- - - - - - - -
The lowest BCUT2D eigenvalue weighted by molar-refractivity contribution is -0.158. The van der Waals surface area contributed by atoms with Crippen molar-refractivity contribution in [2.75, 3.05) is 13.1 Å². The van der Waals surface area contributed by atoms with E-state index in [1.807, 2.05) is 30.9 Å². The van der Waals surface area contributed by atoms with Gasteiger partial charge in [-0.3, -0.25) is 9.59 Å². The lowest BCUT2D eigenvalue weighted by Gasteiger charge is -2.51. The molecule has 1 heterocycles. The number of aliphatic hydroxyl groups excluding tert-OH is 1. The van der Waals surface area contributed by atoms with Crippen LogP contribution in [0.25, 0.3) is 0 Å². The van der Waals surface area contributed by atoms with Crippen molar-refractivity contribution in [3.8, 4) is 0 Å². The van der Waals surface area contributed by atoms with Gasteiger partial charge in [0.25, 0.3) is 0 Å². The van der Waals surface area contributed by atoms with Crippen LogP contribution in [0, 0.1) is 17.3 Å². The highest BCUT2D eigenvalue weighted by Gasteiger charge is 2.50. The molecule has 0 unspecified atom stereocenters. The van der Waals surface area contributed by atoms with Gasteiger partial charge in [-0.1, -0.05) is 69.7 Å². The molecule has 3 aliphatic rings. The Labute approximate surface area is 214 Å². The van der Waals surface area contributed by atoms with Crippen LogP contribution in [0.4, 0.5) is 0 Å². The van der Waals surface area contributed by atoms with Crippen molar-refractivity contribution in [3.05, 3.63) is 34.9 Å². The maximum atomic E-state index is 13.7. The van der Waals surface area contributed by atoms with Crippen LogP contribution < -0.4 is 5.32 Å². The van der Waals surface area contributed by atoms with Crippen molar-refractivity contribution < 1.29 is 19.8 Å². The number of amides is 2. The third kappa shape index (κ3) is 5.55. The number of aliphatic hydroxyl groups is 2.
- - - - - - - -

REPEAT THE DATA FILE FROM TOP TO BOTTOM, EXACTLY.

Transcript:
The lowest BCUT2D eigenvalue weighted by molar-refractivity contribution is -0.158. The van der Waals surface area contributed by atoms with Crippen molar-refractivity contribution in [2.75, 3.05) is 13.1 Å². The van der Waals surface area contributed by atoms with E-state index in [1.807, 2.05) is 30.9 Å². The van der Waals surface area contributed by atoms with Gasteiger partial charge in [-0.3, -0.25) is 9.59 Å². The lowest BCUT2D eigenvalue weighted by Gasteiger charge is -2.51. The molecule has 1 heterocycles. The number of aliphatic hydroxyl groups excluding tert-OH is 1. The van der Waals surface area contributed by atoms with Crippen LogP contribution in [0.25, 0.3) is 0 Å². The van der Waals surface area contributed by atoms with Crippen molar-refractivity contribution in [3.8, 4) is 0 Å². The van der Waals surface area contributed by atoms with Gasteiger partial charge in [0.25, 0.3) is 0 Å². The van der Waals surface area contributed by atoms with Crippen LogP contribution in [0, 0.1) is 17.3 Å². The highest BCUT2D eigenvalue weighted by Gasteiger charge is 2.50. The molecule has 0 unspecified atom stereocenters. The van der Waals surface area contributed by atoms with Gasteiger partial charge in [-0.1, -0.05) is 69.7 Å². The molecule has 3 aliphatic rings. The Labute approximate surface area is 214 Å². The van der Waals surface area contributed by atoms with Crippen LogP contribution in [0.4, 0.5) is 0 Å². The van der Waals surface area contributed by atoms with Crippen molar-refractivity contribution in [3.05, 3.63) is 34.9 Å². The maximum atomic E-state index is 13.7. The van der Waals surface area contributed by atoms with Crippen LogP contribution < -0.4 is 5.32 Å². The van der Waals surface area contributed by atoms with Crippen molar-refractivity contribution < 1.29 is 19.8 Å². The number of amides is 2. The third kappa shape index (κ3) is 5.55. The number of aliphatic hydroxyl groups is 2.